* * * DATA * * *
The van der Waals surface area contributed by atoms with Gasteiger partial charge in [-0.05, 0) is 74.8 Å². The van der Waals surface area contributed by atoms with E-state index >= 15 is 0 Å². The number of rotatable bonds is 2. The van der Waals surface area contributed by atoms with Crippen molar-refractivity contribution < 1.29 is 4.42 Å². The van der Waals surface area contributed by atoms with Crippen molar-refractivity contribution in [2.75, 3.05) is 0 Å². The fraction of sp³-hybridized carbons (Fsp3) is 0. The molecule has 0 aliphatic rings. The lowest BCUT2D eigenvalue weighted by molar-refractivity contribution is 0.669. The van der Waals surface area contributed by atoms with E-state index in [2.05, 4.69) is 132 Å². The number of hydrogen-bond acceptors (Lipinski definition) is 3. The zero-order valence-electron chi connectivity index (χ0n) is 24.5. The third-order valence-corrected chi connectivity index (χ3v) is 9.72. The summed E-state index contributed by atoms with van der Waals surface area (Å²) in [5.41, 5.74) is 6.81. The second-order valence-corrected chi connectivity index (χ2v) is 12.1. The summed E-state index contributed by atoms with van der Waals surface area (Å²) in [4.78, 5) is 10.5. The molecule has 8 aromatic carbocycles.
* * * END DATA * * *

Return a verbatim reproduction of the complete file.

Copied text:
The van der Waals surface area contributed by atoms with Gasteiger partial charge in [-0.05, 0) is 74.8 Å². The van der Waals surface area contributed by atoms with E-state index >= 15 is 0 Å². The number of rotatable bonds is 2. The van der Waals surface area contributed by atoms with Crippen molar-refractivity contribution < 1.29 is 4.42 Å². The van der Waals surface area contributed by atoms with Crippen molar-refractivity contribution in [2.75, 3.05) is 0 Å². The fraction of sp³-hybridized carbons (Fsp3) is 0. The molecule has 0 aliphatic rings. The lowest BCUT2D eigenvalue weighted by molar-refractivity contribution is 0.669. The van der Waals surface area contributed by atoms with E-state index in [2.05, 4.69) is 132 Å². The number of hydrogen-bond acceptors (Lipinski definition) is 3. The zero-order valence-electron chi connectivity index (χ0n) is 24.5. The third-order valence-corrected chi connectivity index (χ3v) is 9.72. The summed E-state index contributed by atoms with van der Waals surface area (Å²) in [5.41, 5.74) is 6.81. The second-order valence-corrected chi connectivity index (χ2v) is 12.1. The summed E-state index contributed by atoms with van der Waals surface area (Å²) in [4.78, 5) is 10.5. The molecule has 8 aromatic carbocycles.